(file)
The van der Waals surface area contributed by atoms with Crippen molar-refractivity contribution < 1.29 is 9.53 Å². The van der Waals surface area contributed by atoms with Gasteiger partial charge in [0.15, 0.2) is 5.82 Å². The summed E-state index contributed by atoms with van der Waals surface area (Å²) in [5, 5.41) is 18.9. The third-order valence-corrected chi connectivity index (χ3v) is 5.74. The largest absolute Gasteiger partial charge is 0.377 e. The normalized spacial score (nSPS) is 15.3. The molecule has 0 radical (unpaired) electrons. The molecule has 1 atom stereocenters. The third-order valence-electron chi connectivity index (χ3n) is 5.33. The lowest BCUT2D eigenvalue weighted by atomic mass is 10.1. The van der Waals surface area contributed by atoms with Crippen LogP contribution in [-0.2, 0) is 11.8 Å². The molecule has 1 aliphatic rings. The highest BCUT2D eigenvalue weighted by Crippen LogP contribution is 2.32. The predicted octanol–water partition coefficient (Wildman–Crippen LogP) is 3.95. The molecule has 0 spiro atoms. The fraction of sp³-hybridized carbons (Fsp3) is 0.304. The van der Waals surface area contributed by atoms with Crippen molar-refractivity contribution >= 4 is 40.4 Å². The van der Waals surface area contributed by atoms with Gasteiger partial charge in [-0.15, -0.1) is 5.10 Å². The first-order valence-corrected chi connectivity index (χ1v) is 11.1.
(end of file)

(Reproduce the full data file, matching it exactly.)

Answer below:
The van der Waals surface area contributed by atoms with Crippen molar-refractivity contribution < 1.29 is 9.53 Å². The van der Waals surface area contributed by atoms with Gasteiger partial charge in [0.15, 0.2) is 5.82 Å². The summed E-state index contributed by atoms with van der Waals surface area (Å²) in [5, 5.41) is 18.9. The third-order valence-corrected chi connectivity index (χ3v) is 5.74. The largest absolute Gasteiger partial charge is 0.377 e. The normalized spacial score (nSPS) is 15.3. The molecule has 0 radical (unpaired) electrons. The molecule has 1 atom stereocenters. The third-order valence-electron chi connectivity index (χ3n) is 5.33. The lowest BCUT2D eigenvalue weighted by atomic mass is 10.1. The van der Waals surface area contributed by atoms with Crippen LogP contribution in [-0.2, 0) is 11.8 Å². The molecule has 1 aliphatic rings. The highest BCUT2D eigenvalue weighted by Crippen LogP contribution is 2.32. The predicted octanol–water partition coefficient (Wildman–Crippen LogP) is 3.95. The molecule has 0 spiro atoms. The fraction of sp³-hybridized carbons (Fsp3) is 0.304. The van der Waals surface area contributed by atoms with Crippen molar-refractivity contribution >= 4 is 40.4 Å². The van der Waals surface area contributed by atoms with Gasteiger partial charge in [-0.15, -0.1) is 5.10 Å². The first-order valence-corrected chi connectivity index (χ1v) is 11.1.